Yes, we all know today’s NFL is slanted heavily in favour of the pass, with both Drew Brees and Tom Brady shattering Dan Marino’s 1984 single-season passing yardage record this year. No, it is no longer a prerequisite that a Super Bowl winner has at the very least a serviceable running game.

Increasingly, Super Bowl winners have triumphed with little more than a token running game, with big-play receivers and hard-hitting defense more than able to compensate for the shortfall. The 2006 Colts and 2008 Steelers spring readily to mind, and last year’s champion Green Bay ranked a lowly 24th out of 32 in rushing.

On the face of it, this year’s Giants were cut from the same mould. In the regular season, they ranked dead last in the NFL in both rushing yards (an anaemic 89.2 per game) and yards per carry (3.5).

Bradshaw was instrumental to the Giants' ball-control gameplan and ultimately scored the game-winning touchdown (image courtesy of nfl.com)

And yet when it came to the Super Bowl, they were able to control the game on the ground for long periods, keeping New England’s high-octane offense off the field and gradually wearing down their defense. In the biggest game of the year, the Giants ran for 114 yards – which would have put them firmly in the middle of the pack in the regular season – at a healthy average of 4.1 yards per carry. The one-two punch of Ahmad Bradshaw (72 yards) and Brandon Jacobs (37) helped keep the Patriots’ defense honest and slowed down their pass rush, giving Manning the opportunity to do his thing in the fourth quarter.

4. Big plays win big games

On a day on which strong defenses ensured that both teams struggled to deliver big plays – each side accounted for just two plays of 20 or more yards – it was fitting that the game’s longest play led to the game-winning score.

In Super Bowl XLII, Eli Manning miraculously escaped what looked to be a certain sack on third down before hurling the ball downfield for David Tyree to make a falling, juggling reception with the aid of his own helmet – a catch which was crucial to keeping the Giants’ game-winning drive alive:

Here, pinned back on their own 12-yard line and trailing by two with under four minutes remaining, Manning opened up with a 38-yard bomb down the left sideline to Mario Manningham. Covered by two defenders, the ball was delivered perfectly over the receiver’s shoulder, and Manningham did a fantastic job to secure the ball cleanly and keep both feet in bounds. It gave the Giants great field position and unstoppable momentum. Eight plays later Bradshaw scored the winning touchdown.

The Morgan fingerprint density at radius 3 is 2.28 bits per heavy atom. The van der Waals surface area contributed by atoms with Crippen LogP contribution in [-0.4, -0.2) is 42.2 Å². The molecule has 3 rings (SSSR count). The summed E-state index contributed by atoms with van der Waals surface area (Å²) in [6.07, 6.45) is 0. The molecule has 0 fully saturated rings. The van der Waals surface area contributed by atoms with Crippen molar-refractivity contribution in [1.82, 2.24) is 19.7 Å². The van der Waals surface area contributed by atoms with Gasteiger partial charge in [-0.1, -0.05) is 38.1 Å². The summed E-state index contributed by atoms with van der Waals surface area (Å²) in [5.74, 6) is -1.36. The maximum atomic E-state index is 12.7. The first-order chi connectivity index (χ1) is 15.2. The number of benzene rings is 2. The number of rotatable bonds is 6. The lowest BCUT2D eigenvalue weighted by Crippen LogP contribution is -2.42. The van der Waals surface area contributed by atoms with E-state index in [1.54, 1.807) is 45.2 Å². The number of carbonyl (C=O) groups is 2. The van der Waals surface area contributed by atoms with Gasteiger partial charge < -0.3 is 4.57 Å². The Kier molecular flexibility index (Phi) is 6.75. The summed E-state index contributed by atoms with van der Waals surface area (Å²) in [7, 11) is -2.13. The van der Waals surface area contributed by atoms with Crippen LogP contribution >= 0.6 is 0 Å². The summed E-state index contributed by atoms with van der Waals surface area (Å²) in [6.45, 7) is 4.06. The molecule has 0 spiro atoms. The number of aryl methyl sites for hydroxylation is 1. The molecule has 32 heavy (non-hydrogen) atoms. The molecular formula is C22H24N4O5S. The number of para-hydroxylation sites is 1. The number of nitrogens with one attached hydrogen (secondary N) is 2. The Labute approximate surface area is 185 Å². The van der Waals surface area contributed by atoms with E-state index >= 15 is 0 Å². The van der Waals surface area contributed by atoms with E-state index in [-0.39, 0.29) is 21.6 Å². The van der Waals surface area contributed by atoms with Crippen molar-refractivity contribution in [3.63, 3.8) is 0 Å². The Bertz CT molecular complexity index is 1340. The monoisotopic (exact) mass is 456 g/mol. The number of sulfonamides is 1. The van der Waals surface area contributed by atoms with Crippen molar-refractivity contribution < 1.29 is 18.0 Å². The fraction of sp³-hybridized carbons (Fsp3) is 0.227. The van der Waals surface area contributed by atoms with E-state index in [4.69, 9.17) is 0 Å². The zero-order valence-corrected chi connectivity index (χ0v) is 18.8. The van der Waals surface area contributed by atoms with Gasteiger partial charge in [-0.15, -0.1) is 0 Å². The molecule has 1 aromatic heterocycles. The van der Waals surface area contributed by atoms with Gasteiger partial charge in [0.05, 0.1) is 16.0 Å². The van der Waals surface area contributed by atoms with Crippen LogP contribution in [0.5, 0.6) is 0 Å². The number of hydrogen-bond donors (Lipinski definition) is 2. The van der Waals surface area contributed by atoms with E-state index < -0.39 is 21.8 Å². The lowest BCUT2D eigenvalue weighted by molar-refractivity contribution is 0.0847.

5. Playoff seeding is not all-important

More so in recent years than in the past, a lowly playoff seeding need not be a handicap to a team’s Super Bowl aspirations. The Giants themselves know this, having won Super Bowl XLII despite having to play three road games just to reach the Super Bowl. Last year’s champion Packers achieved the same feat.

So, despite a 9-7 regular season record which saw them sneak into the postseason by winning their last two games, being seeded fourth and having to play only two of their three playoff games on the road must have felt like a positive luxury. More importantly, the Giants brought the momentum of their late-season run, and the confidence of having overcome a lowly seeding before in a playoff run which was eerily similar to their previous Super Bowl campaign, right down to their overtime field goal win in the NFC Championship game.

It is tough to win week after week on the road in the playoffs, but it is not impossible. In a league where there is so little to separate the best teams, form is far more important than seeding.

6. The start of a dynasty?

We say this about every Super Bowl winner every year. We said it about the Packers last year. But what about this year’s Giants? They have a quarterback in the prime of his career, a pair of exciting receivers in Nicks and Cruz, and a defense which ranked in the bottom quartile during the regular season in terms of points and passing and total yardage, but hit championship form down the stretch. With a little more consistency in their own running game and on pass defense, the Giants are capable of being one of the most balanced teams in the NFL.

Will the New York Giants be back next year challenging for back-to-back Super Bowl wins? It’s certainly possible – and I do see them as being postseason regulars for some years to come – but I wouldn’t count on it. Look instead for the NFC to be represented by perennial playoff contenders New Orleans or the resurgent San Francisco 49ers.

We shall see in 12 months’ time. But don’t be surprised if the overriding talking points of next year’s Super Bowl are the same as they have been for the past two seasons. The game may evolve and the name on the trophy may change, but history has a funny way of repeating itself in the NFL.

Link: Super Bowl XLVI in numbers

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About Tim
Father of three. Bit of a geek. That's all, folks.